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ORIGINAL ARTICLE
Year : 2017  |  Volume : 4  |  Issue : 2  |  Page : 81-86

A comparison of microdose flare versus antagonist protocol in poor responders chosen according to the Bologna criteria


1 Department of Obstetrics and Gynecology, All India Institute of Medical Sciences (AIIMS), New Delhi, India
2 Department of Obstetrics and Gynecology, All India Institute of Medical Sciences (AIIMS), Rishikesh, India

Correspondence Address:
Dr. Neena Malhotra
Room No. 3076, Third Floor, Teaching Block, Department of Obstetrics and Gynecology, AIIMS, Ansari Nagar, New Delhi
India
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Source of Support: None, Conflict of Interest: None


DOI: 10.4103/fsr.fsr_10_18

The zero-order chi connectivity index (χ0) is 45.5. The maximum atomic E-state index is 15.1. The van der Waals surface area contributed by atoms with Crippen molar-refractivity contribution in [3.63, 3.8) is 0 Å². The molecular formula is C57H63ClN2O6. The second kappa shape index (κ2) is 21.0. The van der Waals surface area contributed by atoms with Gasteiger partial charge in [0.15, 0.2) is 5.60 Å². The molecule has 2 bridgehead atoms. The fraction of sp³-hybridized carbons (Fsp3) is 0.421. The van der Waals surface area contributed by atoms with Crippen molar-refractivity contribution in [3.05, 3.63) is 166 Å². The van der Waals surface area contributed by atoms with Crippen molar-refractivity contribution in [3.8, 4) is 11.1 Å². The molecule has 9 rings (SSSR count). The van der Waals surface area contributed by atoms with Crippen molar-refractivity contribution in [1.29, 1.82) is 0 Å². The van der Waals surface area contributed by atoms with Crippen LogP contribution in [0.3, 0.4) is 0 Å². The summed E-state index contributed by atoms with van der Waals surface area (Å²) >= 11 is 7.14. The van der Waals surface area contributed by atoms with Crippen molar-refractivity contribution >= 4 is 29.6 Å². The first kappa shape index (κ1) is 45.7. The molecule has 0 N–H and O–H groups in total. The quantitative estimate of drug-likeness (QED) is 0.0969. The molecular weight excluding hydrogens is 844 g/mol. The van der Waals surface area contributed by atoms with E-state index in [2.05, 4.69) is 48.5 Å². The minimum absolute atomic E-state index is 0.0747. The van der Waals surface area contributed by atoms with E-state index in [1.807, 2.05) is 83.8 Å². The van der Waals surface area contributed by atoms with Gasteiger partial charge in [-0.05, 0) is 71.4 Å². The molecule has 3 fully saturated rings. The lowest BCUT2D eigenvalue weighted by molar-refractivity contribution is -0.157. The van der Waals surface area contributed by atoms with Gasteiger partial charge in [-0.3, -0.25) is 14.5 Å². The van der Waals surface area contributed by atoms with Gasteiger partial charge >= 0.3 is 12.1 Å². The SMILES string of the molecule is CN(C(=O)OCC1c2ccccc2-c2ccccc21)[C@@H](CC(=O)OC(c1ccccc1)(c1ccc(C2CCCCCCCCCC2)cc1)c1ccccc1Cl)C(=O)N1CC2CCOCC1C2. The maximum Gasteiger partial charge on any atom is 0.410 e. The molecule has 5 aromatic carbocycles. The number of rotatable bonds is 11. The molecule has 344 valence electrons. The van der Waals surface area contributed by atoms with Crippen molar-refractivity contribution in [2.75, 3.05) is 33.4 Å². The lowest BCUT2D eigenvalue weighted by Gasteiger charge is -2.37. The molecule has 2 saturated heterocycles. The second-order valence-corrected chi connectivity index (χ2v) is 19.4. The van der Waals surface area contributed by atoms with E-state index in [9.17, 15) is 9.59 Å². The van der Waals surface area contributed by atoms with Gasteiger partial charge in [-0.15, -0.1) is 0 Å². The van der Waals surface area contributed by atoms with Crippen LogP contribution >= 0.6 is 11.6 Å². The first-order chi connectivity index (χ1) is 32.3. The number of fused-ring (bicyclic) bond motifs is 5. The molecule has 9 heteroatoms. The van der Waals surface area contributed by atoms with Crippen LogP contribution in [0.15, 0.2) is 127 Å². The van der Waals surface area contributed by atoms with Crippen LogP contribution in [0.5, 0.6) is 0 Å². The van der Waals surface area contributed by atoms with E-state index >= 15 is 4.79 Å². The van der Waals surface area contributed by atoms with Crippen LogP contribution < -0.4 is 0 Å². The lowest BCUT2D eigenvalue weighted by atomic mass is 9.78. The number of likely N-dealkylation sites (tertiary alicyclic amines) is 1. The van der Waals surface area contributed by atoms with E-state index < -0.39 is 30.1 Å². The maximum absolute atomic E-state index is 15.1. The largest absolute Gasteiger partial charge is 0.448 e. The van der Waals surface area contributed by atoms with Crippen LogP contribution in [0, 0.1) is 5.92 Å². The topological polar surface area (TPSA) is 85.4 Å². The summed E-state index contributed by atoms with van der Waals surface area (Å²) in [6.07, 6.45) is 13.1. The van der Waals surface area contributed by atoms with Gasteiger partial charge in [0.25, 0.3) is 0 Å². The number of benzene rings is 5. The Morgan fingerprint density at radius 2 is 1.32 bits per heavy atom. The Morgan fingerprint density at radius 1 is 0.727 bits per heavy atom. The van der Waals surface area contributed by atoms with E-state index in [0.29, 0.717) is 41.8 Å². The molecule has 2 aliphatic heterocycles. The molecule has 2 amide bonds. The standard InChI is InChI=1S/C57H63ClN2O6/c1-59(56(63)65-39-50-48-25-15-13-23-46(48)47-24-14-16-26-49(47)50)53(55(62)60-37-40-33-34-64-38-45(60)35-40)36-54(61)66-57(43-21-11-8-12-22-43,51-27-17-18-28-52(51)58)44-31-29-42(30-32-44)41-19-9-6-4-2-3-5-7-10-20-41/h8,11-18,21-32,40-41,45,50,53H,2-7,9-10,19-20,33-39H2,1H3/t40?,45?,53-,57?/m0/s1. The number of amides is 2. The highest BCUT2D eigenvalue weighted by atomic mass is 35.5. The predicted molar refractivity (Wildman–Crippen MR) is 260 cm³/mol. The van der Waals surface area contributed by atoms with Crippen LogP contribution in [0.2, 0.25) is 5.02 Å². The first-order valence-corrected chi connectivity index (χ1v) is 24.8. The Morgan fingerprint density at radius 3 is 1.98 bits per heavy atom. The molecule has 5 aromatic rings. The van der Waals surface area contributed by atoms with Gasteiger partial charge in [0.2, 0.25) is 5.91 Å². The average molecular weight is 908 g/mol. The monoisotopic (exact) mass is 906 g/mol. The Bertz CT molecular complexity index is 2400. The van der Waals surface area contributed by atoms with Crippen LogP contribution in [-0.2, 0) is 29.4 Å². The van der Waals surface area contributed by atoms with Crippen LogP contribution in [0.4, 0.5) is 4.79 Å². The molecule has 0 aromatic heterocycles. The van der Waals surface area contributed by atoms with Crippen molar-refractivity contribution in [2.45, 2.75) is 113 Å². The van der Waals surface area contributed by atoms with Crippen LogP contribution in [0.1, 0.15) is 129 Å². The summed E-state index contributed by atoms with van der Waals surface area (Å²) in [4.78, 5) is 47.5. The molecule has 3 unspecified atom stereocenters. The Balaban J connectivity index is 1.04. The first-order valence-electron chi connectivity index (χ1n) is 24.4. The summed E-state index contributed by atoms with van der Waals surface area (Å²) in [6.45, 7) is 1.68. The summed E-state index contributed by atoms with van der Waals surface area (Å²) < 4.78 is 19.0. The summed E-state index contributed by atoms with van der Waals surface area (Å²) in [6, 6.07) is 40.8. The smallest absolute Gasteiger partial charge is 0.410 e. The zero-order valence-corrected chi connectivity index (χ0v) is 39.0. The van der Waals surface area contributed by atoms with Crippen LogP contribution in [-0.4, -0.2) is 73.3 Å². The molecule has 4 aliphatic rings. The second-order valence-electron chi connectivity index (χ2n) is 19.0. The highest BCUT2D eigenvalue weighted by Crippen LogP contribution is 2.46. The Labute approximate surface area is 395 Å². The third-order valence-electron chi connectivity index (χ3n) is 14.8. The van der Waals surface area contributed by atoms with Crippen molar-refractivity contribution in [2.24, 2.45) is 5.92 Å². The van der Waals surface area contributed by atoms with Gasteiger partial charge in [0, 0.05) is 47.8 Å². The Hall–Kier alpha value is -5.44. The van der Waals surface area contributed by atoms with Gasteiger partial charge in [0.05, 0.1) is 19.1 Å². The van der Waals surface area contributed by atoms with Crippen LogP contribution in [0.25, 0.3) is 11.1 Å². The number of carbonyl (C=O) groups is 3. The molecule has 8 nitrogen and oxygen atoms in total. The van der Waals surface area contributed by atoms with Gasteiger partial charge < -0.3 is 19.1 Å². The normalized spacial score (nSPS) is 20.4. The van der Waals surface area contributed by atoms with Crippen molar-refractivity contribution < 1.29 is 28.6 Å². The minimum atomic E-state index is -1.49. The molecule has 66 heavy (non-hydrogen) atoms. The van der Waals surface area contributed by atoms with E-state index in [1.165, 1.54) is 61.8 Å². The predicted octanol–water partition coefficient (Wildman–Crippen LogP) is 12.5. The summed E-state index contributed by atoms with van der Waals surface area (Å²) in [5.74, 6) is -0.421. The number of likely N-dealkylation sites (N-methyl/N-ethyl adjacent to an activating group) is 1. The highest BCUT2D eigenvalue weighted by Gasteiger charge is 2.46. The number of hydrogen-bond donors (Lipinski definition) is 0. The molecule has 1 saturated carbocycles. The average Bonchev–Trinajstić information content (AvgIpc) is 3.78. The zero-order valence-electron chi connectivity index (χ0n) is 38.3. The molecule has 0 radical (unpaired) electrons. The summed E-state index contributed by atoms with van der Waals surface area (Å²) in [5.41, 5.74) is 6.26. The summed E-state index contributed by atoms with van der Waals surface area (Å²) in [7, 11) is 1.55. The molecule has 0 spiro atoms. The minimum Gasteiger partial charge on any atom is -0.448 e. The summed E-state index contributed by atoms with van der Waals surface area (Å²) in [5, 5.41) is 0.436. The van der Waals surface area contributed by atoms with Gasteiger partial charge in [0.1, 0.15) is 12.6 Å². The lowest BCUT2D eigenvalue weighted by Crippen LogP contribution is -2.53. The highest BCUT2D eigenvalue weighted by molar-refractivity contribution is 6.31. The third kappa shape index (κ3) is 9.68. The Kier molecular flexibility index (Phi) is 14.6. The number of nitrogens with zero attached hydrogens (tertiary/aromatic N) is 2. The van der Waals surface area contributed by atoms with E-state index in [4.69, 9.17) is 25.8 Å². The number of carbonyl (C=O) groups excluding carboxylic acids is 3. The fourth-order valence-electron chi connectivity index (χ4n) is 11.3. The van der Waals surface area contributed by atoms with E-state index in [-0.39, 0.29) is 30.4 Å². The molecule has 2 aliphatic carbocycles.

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Background: Uncertainty exists in deciding the optimal stimulation protocol in poor responders undergoing in-vitro fertilization (IVF). Our study aims to compare microdose flare and antagonist protocols in the management of patients considered to be poor responders, chosen according to Bologna criteria. Materials and Methods: In a prospective observational study, 66 poor responders as per the Bologna criteria were recruited to undergo IVF-ICSI cycles using either microdose flare protocol (Group I; n = 28) or the flexible antagonist (Group II; n = 38). Pregnancy rate per cycle was taken as the primary outcome. Total days of stimulation, total dose of gonadotropins, estradiol (E2) and progesterone levels on the day of human chorionic gonadotropin (hCG) trigger, cycle cancellation rate, total oocytes retrieved, total Metaphase II (MII) oocytes, number of embryos formed, number of Grade I embryos, fertilization and cleavage failure, total number of cycles that did not reach embryo transfer were taken as secondary outcome measures. Results: There was no significant difference in the pregnancy rates between the two groups. The microdose flare group (Group I) had higher levels of E2 on the day of hCG trigger (P = 0.03) and more number of MII oocytes (P = 0.04). Conclusion: Patients stimulated with the microdose flare protocol had significantly more E2 levels with the recovery of more MII oocytes, but this did not transform to higher pregnancy rates. A large multicentered randomized trial would be required to draw definite conclusion to achieve significant difference between the cycle cancellation and pregnancy rates between these two protocols for poor responders.


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